The idea of a school with a dual curriculum, teaching both Judaic and general subjects is not too farfetched. Dozens, if not hundreds, of such private schools can be found around the globe today. Mixing Judaic studies with a western civilization curriculum, however, was not always as popular as it is in contemporary times.

The Etz Chaim (Tree of Life) Yeshiva in Volozhin, Russia (located today in Belarus), founded by Rabbi Chaim Volozhin, a student of the Vilna Gaon (the great sage of Vilna, Rabbi Eliyahu Kramer, 1720-1797), was established in 1806. Known as “the Mother of all Yeshivas,” Volozhin served as an incubator for elite students, serving, by some accounts, 500 young Torah scholars in its heyday, many of whom became great and influential rabbis. Rabbi Chaim died in 1821, and the yeshiva underwent several leadership changes. First Rav Chaim’s son Rabbi Isaac (known as Rav Itzeleh) took over, until eventually, Rav Itzeleh’s younger son-in-law, Rabbi Naftali Z.Y. Berlin led the yeshiva into its glory days, with Rabbi Joseph Ber Soloveitchik, Rabbi Chaim Volozhin’s great-grandson, as his assistant (not to be confused with Rabbi Joseph Ber Soloveitchik’s great grandson of the same name, who is associated with Yeshiva University).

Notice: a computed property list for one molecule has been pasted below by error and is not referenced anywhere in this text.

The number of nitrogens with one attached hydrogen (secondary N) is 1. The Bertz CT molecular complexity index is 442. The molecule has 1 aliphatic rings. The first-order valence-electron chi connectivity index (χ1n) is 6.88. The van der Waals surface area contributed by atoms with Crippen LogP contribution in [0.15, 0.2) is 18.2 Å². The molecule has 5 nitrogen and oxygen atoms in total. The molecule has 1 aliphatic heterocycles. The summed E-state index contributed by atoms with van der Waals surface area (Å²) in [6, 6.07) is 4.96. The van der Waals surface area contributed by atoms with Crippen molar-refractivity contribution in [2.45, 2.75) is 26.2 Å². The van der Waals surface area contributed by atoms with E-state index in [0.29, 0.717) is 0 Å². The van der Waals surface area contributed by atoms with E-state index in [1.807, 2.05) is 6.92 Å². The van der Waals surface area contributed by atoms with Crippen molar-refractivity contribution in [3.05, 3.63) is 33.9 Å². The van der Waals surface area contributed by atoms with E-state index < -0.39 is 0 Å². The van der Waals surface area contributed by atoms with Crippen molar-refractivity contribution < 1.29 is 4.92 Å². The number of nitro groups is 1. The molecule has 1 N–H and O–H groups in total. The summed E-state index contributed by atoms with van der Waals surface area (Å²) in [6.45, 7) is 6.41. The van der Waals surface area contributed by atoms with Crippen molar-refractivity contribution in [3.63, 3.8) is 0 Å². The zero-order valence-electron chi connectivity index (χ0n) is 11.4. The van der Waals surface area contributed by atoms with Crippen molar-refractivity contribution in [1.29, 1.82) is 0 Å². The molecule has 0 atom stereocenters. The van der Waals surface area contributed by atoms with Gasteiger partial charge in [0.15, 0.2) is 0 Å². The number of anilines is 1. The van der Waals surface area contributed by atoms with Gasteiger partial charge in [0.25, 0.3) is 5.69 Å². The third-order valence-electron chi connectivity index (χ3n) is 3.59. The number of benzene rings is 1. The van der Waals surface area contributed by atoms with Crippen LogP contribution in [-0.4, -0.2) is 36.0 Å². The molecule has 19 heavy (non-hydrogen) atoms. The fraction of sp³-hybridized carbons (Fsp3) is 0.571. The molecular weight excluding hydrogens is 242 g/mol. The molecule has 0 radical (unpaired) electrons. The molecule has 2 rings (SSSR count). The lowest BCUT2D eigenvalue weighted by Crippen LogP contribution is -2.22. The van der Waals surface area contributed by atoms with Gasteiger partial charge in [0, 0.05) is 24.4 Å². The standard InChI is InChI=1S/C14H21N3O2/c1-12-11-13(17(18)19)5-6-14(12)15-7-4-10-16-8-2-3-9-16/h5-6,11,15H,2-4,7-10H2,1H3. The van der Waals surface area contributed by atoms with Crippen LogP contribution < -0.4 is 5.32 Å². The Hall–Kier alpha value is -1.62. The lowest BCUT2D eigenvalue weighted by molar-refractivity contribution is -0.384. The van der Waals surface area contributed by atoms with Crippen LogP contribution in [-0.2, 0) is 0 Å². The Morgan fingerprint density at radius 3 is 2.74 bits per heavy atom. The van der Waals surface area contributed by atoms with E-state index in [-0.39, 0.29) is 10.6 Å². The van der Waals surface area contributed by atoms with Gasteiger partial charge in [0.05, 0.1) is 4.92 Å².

On March 1, 1887, Russian governmental authorities and rabbinic leaders, including Rabbi Berlin, agreed that in order to accommodate contemporary educational developments, yeshivas would need to hire special instructors to teach written and spoken Russian, with the rabbis approving the textbooks. At first, the students refused to attend, citing the secular studies as a diversion from their Torah studies. Rabbi Berlin begged them to attend, noting that the teacher was sitting in an empty room for half an hour.

In 1892, the government instituted further educational stipulations, which would effectively strip Volozhin of its identity. The new rules stipulated that all faculty were required to have earned college degrees; only secular studies could be taught between 9:00 am and 3:00 pm; no studies of any kind could take place at night, and the total amount of hours of study per day could not exceed 10. Rabbi Berlin reluctantly decided to close the yeshiva. The yeshiva closed for good on February 3, 1892, corresponding to the 4th of Shevat.